Apparel – high street apparel; Retail – fashion stores, e-retail
Owner of the brand:
Fast Retailing Co., Ltd
LifeWear – clothing designed to make everyone’s life better.
Simplicity, highest quality, innovation.
Casual, Japanese, for everybody, high-tech, elevated.
Uniqlo puts the strongest emphasis on the quality of the fabric and turning it into highly functional products. For that, it uses advanced technology, which has become a key differentiator of the brand. One of the examples is Heattech – a thin material, which keeps the body’s warmth. Uniqlo CEO, Tadashi Yanai told the Telegraph: “Uniqlo is not a fashion company, it’s a technology company.”
The main aspect differentiating Uniqlo from brands such as H&M and Zara is its business model. Uniqlo is not a fast fashion retailer, it doesn’t follow the latest trends and doesn’t offer a wide selection of fast-changing products. Instead, it focuses on a limited number of basics (e.g., jeans, T-shirts, underwear), available in many colours. Such approach gives the company a competitive advantage as it allows substantial cost efficiencies.
An important part of the Uniqlo business model is also its commitment to making a positive social impact. For the brand, it’s much more than just a marketing exercise. Uniqlo helps refugees and victims of disasters, collects clothes for reuse or recycling and helps local communities. The company has set up the Grameen Uniqlo brand, whose sole objective is to improve the standard of living in Bangladesh. It manufactures clothes, which are affordable for the poorer people in Bangladesh, shares its production and retail expertise with locals and reinvests all the profit.
The brand’s focus on basic everyday clothes that suit every style makes it a Regular Guy brand, while its commitment to science and technology to create the best quality fabric and functional design are the elements of the Sage archetype.
“LifeWear Made for All”
“Simple made better”
1. “LifeWear Made For All” (2021)
2. “UNIQLO Wireless Bras – Finally Free” (2018)
3. “The Science Of Lifewear” (2016)
4. “The Science Of Lifewear – Knitwear” (2016)
The first UNIQLO store opened its doors in June 1984, proving the success of the SPA manufacturer retailer model controlling the entire process from product planning, production, distribution and marketing. UNIQLO enjoyed (and continues to enjoy) superb growth by providing high quality casual wear at remarkably affordable prices for men, women and kids.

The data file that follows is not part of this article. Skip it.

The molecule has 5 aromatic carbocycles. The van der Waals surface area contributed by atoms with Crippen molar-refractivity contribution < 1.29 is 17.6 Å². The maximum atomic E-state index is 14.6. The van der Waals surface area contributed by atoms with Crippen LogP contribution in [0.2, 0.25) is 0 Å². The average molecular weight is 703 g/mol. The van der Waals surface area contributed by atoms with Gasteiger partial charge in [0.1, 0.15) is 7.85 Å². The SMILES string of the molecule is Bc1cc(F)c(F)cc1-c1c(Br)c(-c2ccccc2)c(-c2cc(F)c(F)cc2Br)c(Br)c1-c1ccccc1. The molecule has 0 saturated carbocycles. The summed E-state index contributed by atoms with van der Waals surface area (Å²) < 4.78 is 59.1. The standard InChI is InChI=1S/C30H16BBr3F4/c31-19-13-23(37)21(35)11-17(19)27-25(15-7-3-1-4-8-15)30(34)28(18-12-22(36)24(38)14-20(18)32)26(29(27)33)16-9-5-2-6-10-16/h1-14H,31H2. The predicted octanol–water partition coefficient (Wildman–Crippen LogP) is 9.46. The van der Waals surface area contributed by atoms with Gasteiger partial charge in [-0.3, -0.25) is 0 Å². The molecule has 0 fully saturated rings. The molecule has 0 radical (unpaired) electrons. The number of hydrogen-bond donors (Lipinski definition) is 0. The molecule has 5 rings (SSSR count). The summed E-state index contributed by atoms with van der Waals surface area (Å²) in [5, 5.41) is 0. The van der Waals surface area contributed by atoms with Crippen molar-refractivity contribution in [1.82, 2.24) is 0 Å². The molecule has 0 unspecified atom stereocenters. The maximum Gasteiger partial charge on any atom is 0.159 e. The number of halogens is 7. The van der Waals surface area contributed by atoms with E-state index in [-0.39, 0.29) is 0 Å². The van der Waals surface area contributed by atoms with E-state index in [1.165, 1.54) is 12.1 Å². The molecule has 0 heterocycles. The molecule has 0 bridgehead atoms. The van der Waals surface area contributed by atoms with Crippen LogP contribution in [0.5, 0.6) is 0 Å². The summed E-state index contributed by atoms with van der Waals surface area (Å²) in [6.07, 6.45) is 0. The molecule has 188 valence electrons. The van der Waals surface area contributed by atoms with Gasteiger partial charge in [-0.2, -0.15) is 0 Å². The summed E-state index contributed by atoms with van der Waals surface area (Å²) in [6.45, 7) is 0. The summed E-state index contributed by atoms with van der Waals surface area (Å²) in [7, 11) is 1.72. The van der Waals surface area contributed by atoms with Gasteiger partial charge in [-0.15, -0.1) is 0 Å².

Our clothes are simple and essential yet universal, so people can freely combine them with their own unique styles, in any way they choose, every day of the year.
Even since UNIQLOs humble beginnings in 1984, UNIQLO has continued to aspire towards excellence in quality, design and technology, and has managed to achieve as such. But even so, UNIQLO still strives onwards and upwards. Not in pursuit of perfection, but in evolution.
UNIQLO is more than just a clothing brand. But a way of thinking. A steady consciousness of constant change, diversity, and the challenging of conventions.
UNIQLO believes that everyone can beneﬁt from simple, well-designed clothes. Because if all people can look and feel better every day, then maybe the world can be a little better too.
What first began as every day wear, UNIQLO has reinvented in Japan as LifeWear.
LifeWear isn’t disposable clothing, but perfect components made with quality.
We create LifeWear by evolving the ordinary, producing innovations big and small that benefit you ever day.
LifeWear. Simple made better.”
LifeWear is clothing designed to make everyone’s life better. It is simple, high-quality, everyday clothing with a practical sense of beauty – ingenious in detail, thought through with life’s needs in mind, and always evolving.”
When Uniqlo entered the UK market in 2001, it opened 20 stores outside London. Soon after, it had to shut all of them down due to disappointing results. The brand returned to the UK in 2004 and now operates its outlets only in London.
Between 2009 and 2011, Jil Sander, German fashion designer, acted as Uniqlo Creative Director for the line called +J. Some of the +J pieces are still sold by the company in “the best of” collections.
1. Adweek on the “LifeWear Made for All” campaign
R. Collings, “Uniqlo Unveils A New Campaign With A Familiar Message”, Adweek, May 2021,
2. Analysis of Uniqlo’s strategy
M. Roll, “Uniqlo: The Strategy Behind The Global Japanese Fast Fashion Retail Brand”, MartinRoll, Jul 2018,
3. Adweek on Uniqlo’s first global campaign
A. Natividad, “In Its First Global Campaign, Uniqlo Ponders Why We Get Dressed Every Day”, Adweek, Aug 2017,
4. Uniqlo CEO on the company’s expansion plans
K. Finnigan, “The Plain Truth: Uniqlo Boss Tadashi Yanai Explains His Plans For World Domination”, The Telegraph, Mar 2016,
http://www.uniqlo.com, http://www.grameenuniqlo.com, http://www.fastretailing.com, https://www.facebook.com/uniqlo.uk/, https://www.facebook.com/uniqlo.us/, https://twitter.com/uniqlousa, https://twitter.com/uniqlo_uk, https://www.instagram.com/uniqlousa, https://www.instagram.com/uniqlo_uk, https://en.wikipedia.org/wiki/Uniqlo, https://uk.pinterest.com/uniqlo/, http://uniqlouk.tumblr.com/, https://www.youtube.com/user/UNIQLOUSA, https://www.youtube.com/user/uniqloukofficial
Uniqlo is the fourth largest fashion retailer in the world (after H&M, Zara and Gap). Its brand strategy is rooted in the Japanese culture and is encapsulated in the concept of “lifewear”: simple but well designed, high quality clothes for men, women and kids for everyday use, which last long and match every style („Our clothes are simple and essential yet universal, so people can freely combine them with their own unique styles, in any way they choose, every day of the year”).